As little as 20 meters (66 feet) below the surface of Lake Huron, the third largest of North America's Great Lakes, peculiar geological formations--sinkholes made by water dissolving parts of an ancient underlying seabed--harbor bizarre ecosystems where the fish typical of the huge freshwater lake are rarely to be seen.
Instead, brilliant purple mats of cyanobacteria--cousins of microbes found at the bottoms of permanently ice-covered lakes in Antarctica--and pallid, floating ponytails of other microbial life thrive in the dense, salty water that's hostile to most familiar, larger forms of life because it lacks oxygen.
Groundwater from beneath Lake Huron is dissolving minerals from the defunct seabed and carrying them into the lake to form these exotic, extreme environments, says Bopaiah A. Biddanda of Grand Valley State University, in Muskegon, Mich., one of the leaders of a scientific team studying the sinkhole ecosystems. Those ecosystems are in a class not only with Antarctic lakes, but also with deep-sea, hydrothermal vents and cold seeps.
"You have this pristine fresh water lake that has what amounts to materials from 400 million years ago ... being pushed out into the lake," says team co-leader Steven A. Ruberg of the Great Lakes Environmental Research Laboratory of the National Oceanic and Atmospheric Administration (NOAA).The researchers describe this little-known underwater habitat and their ongoing investigations of it in the current issue of Eos, the newspaper of the Earth and Space Sciences, published weekly by the American Geophysical Union (AGU).
AGU is the world's largest organization of Earth and space scientists.
The scientists report that some deep sinkholes act as catch basins for dead and decaying plant and animal matter and collect a soft black sludge of sediment topped by a bacterial film. In the oxygen-depleted water, cyanobacteria carry out photosynthesis using sulfur compounds rather than water and give off hydrogen sulfide, the gas associated with rotting eggs. Where the sinkholes are deeper still and light fails, microorganisms use chemical means rather than photosynthesis to metabolize the sulfurous nutrients.
Biddanda, Ruberg, and their team are probing the origins of ancient minerals flowing in from beneath this fresh inland sea, striving to understand how long ago the minerals were deposited that are now entering the lake and how fast the salty brew containing them is arriving. The scientists also plan to chart transitions from light, oxygen-rich, fresh water near the lake's surface to dark, anoxic, salty soup down inside the sinkholes.
The sinkhole research--funded by the National Science Foundation and NOAA's Office of Ocean Exploration and Research--may shed light on how similar microbial communities can arise in environments as disparate as Antarctic lakes, deep-sea vents, and freshwater-lake sinkholes, the scientists say. Biddanda adds, "it might also lead to the discovery of novel organisms and previously unknown biochemical processes, furthering our exploration of life on Earth."
Peter Weiss | American Geophysical Union
Further reports about: > Antarctic Predators > Antarctic lakes > Deep-sea > Earth's magnetic field > Great lake's sinkholes > Lake Baikal > Oxygen > Science TV > chemical process > cold seeps > cousins of microbes > cyanobacteria > exotic ecosystems > extreme conditions > hydrothermal vents > oxygen-depleted water > peculiar geological formations--sinkholes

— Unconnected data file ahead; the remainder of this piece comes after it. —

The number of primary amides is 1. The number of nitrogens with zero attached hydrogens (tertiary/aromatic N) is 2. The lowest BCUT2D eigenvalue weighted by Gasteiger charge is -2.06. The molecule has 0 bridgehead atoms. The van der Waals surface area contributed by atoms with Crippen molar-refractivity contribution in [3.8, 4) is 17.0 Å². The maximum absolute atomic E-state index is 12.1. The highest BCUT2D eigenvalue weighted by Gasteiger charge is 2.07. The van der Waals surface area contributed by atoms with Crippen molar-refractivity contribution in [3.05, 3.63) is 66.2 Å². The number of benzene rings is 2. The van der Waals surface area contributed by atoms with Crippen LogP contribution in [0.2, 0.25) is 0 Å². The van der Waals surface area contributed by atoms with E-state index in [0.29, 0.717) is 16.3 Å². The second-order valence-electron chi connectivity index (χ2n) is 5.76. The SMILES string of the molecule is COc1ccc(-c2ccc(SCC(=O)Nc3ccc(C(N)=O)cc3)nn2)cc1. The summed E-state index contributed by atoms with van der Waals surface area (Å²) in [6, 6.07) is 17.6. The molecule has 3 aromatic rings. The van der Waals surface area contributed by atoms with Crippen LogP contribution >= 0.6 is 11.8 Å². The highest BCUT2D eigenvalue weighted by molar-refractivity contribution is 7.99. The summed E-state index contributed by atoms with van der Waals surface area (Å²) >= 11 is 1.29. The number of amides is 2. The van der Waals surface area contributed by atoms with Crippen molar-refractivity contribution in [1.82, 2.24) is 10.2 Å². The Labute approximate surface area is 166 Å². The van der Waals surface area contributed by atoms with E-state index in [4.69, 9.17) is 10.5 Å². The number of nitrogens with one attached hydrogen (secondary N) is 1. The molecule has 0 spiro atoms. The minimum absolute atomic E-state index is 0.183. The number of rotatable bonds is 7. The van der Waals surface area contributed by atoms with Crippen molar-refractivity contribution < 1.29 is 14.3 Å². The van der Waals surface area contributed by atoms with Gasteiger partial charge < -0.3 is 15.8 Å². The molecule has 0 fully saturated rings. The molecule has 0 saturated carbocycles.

World's first solar fuels reactor for night passes test
21.02.2018 | SolarPACES
Geophysicists and atmospheric scientists partner to track typhoons' seismic footprints
16.02.2018 | Princeton University
For the first time, a team of researchers at the Max-Planck Institute (MPI) for Polymer Research in Mainz, Germany, has succeeded in making an integrated circuit (IC) from just a monolayer of a semiconducting polymer via a bottom-up, self-assembly approach.
In the self-assembly process, the semiconducting polymer arranges itself into an ordered monolayer in a transistor. The transistors are binary switches used...
Breakthrough provides a new concept of the design of molecular motors, sensors and electricity generators at nanoscale
Researchers from the Institute of Organic Chemistry and Biochemistry of the CAS (IOCB Prague), Institute of Physics of the CAS (IP CAS) and Palacký University...
For photographers and scientists, lenses are lifesavers. They reflect and refract light, making possible the imaging systems that drive discovery through the microscope and preserve history through cameras.
But today's glass-based lenses are bulky and resist miniaturization. Next-generation technologies, such as ultrathin cameras or tiny microscopes, require...
Scientists from the University of Zurich have succeeded for the first time in tracking individual stem cells and their neuronal progeny over months within the intact adult brain. This study sheds light on how new neurons are produced throughout life.
The generation of new nerve cells was once thought to taper off at the end of embryonic development. However, recent research has shown that the adult brain...
Theoretical physicists propose to use negative interference to control heat flow in quantum devices. Study published in Physical Review Letters
Quantum computer parts are sensitive and need to be cooled to very low temperatures. Their tiny size makes them particularly susceptible to a temperature...
15.02.2018 | Event News
13.02.2018 | Event News
12.02.2018 | Event News
21.02.2018 | Life Sciences
21.02.2018 | Life Sciences
21.02.2018 | Materials Sciences